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Star Wars: Shadows of the Empire (Nintendo 64) artwork

Star Wars: Shadows of the Empire (Nintendo 64) review

"Star Wars: Shadows of the Empire tries to be a first person shooter, a dogfighting flight game, and to have a successful game based on the Star Wars license. On the first two claims there's noticable shortcomings, and on the third claim, well, the fact that no one remembers this title..."

Star Wars: Shadows of the Empire tries to do far too many things to be successful. It tries to be a first person shooter, a dogfighting flight game, and to have a successful game based on the Star Wars license. On the first two claims there's noticable shortcomings, and on the third claim, well, the fact that no one remembers this title...

First, the story, a very strong point of the game. You play the role of Dash Rendar, a rather dashing (ha ha, punny) space merecenery. If you've seen the movies, this story takes place between ''The Empire Strikes Back'' and ''Return of the Jedi''. Playing as Dash, you must unravel the mysteries, all the while providing valuable information to the Rebel Alliance. I've made it sound a lot simpler than it really is, however, this is to safeguard the excellent story. As long as you haven't read the book, or the comic book, the story is the main driving point of the game.

The gameplay comes in two main parts - first person shooter, a la Quake or Duke Nukem 3-D, and dog fighting / flight simulator, like most other Star Wars games. Both parts of the game have major flaws, however.

In the first person shooter aspects, you're given a laser and thrown at the beginning of the stage. The typical movements are available: crouch, sidestep, strafe, opening doors, finding better weapons, etc. However, it's clear that not a lot of effort was put into it. The enemy design is rather pedestrian, mainly imperial soldiers.

Also, the lack of weaponry is appalling. For about eighty percent of the game, you will be using your standard laser, which packs the punch of a taser. The other weapons (heat-sinkers, flamethrower, pulse cannon, and the almighty disruptor) come in too few a quantity to use a lot of. And besides, you have to save them for the tough bosses at the end of each stage... Knowing how to strafe and crouch are ESSENTIAL for the game, since you'll do a lot of ''shoot and cover'' with the weak weapons. There's no real excuse for why there's so few weapons.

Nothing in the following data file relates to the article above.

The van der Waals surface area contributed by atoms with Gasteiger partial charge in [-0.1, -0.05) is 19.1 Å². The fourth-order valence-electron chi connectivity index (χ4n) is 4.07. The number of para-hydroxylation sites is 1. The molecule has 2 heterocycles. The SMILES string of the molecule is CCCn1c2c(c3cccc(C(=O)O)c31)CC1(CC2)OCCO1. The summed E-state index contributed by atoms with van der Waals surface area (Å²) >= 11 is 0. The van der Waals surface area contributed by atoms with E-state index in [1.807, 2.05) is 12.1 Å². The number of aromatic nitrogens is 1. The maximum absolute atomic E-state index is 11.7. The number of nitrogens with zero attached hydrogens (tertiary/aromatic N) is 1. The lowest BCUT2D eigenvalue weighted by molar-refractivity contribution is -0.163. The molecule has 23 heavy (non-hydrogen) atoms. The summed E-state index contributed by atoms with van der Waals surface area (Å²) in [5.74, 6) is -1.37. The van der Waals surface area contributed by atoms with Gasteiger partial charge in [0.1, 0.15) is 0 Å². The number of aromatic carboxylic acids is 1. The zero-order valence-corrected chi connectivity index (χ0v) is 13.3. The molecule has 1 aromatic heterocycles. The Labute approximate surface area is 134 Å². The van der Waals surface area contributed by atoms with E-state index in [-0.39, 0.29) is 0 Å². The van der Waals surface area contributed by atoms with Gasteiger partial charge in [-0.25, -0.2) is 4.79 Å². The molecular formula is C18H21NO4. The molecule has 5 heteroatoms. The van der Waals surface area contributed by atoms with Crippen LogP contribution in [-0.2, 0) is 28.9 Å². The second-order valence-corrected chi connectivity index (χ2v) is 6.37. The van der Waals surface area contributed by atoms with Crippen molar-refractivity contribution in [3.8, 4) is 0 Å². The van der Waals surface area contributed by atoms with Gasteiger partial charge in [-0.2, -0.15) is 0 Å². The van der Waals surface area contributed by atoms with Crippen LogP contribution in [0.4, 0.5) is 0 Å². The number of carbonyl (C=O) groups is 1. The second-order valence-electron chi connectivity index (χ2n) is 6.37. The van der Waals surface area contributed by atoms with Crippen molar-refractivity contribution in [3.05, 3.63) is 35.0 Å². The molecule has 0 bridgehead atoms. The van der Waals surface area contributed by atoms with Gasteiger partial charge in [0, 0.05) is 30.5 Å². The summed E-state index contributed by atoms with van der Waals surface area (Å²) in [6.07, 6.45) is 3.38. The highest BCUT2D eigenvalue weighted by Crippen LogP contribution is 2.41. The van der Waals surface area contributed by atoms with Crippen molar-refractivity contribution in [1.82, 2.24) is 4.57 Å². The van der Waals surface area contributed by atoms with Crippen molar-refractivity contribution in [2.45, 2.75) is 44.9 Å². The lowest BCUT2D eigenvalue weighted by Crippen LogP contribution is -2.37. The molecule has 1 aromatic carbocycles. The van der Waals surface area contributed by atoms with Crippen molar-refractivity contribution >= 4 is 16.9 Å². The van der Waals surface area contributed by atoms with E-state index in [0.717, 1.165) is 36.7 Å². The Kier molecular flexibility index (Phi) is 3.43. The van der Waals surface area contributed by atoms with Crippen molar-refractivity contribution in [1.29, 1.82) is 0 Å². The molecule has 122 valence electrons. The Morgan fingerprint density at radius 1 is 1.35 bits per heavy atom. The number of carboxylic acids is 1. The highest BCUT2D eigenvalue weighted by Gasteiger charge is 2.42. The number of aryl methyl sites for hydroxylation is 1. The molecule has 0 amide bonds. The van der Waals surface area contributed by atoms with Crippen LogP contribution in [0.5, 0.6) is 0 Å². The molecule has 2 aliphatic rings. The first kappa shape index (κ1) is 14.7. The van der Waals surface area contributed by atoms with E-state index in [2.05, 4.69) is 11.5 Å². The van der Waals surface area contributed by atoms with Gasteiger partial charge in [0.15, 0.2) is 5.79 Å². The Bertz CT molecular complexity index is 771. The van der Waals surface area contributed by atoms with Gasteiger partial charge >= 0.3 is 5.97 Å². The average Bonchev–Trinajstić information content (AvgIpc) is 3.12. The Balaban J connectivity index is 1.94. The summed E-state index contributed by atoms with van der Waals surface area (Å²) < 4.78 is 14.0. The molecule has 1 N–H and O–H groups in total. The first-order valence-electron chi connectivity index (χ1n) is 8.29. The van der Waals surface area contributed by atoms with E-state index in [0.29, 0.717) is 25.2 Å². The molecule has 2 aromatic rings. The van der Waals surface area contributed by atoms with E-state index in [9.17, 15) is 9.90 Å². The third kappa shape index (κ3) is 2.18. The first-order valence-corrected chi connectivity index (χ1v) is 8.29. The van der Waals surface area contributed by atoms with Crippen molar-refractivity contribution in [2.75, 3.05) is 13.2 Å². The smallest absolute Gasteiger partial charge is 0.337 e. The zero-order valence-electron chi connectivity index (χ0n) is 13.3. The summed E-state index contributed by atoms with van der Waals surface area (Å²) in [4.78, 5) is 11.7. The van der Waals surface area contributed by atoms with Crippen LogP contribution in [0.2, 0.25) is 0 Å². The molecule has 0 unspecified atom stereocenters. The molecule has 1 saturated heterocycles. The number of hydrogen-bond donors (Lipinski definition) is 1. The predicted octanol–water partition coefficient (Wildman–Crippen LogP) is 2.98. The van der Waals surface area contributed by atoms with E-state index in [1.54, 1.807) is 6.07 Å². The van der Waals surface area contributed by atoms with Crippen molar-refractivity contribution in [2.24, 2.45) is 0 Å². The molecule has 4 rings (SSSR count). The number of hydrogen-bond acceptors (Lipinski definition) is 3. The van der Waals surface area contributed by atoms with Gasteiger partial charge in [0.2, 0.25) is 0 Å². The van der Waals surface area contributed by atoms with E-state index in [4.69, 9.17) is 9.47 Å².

Another problem - Dash feels like he's walking on ice. ALL THE TIME. A mere moving of the control stick causes him to skate forward, into a sort of run. Making accurate jumps is almost impossible; Dash hangs in the air an unrealistic amount of time, longer than Air Jordan. There's frequent times in the game where the enemies are pretty easy, but the jumps are hellish creatures that take away all of your lives. The game is frustratingly difficult; it's not your fault that you died, or the enemies' fault, it's the ineptness of the controls.

So the first person shooting aspect of the game is less than stellar. How about the space fighting parts? Well, they're fun, but remarkably static. There's only three space battles, and two occur at the very end of the game.

In the first one, you're in an asteroid field, and must destroy TIE fighters. Unless you're seriously handicapped, you shouldn't have any problems with this. You're given four missles, which will defeat any ship, and which also regenerate after a few seconds. You have no control of the flight of your ship; your droid takes care of that. All you have to do is focus on shooting things as they go by you.

The second space battle is basically the same as the first, but the third is different. You control your ship in the third space battle. You must destroy some structures and a big core to defeat the game. Now, this aspect of the game isn't too hard if you've played other flight games, but if you haven't eight straight stages of first person shooting and fixed-flight battling will do nothing to help you here. The controls are never really explained well in this part; you have to go to a help screen to learn the full extent of your abilities.

Graphically, Shadows of the Empire is a beautiful game. It's a bit heavy on the fog, as most early Nintendo 64 games were, mainly to conceal programming errors and space limitations. There's expansive and beautiful horizions though, and Dash is animated well, albeit stiffly.

The music of Shadows of the Empire is probably the best I've ever heard on a Nintendo 64. It's a deep score, very deserving of its Star Wars moniker. The effects are weak, but the strong themes present in every stage more than make up for this.

Overall, Shadows of the Empire tries far too hard to do too many things. The attempt is comendable, but failed. Shadows of the Empire would have dipped into a lower range for score, if it had not been for the great story, music, and graphics. Only Star Wars fans should play this one; for everyone else, borrowing the book from the library and buying a Star Wars soundtrack is equivalent to playing all the good parts of this game.

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Community review by sgreenwell (Date unavailable)

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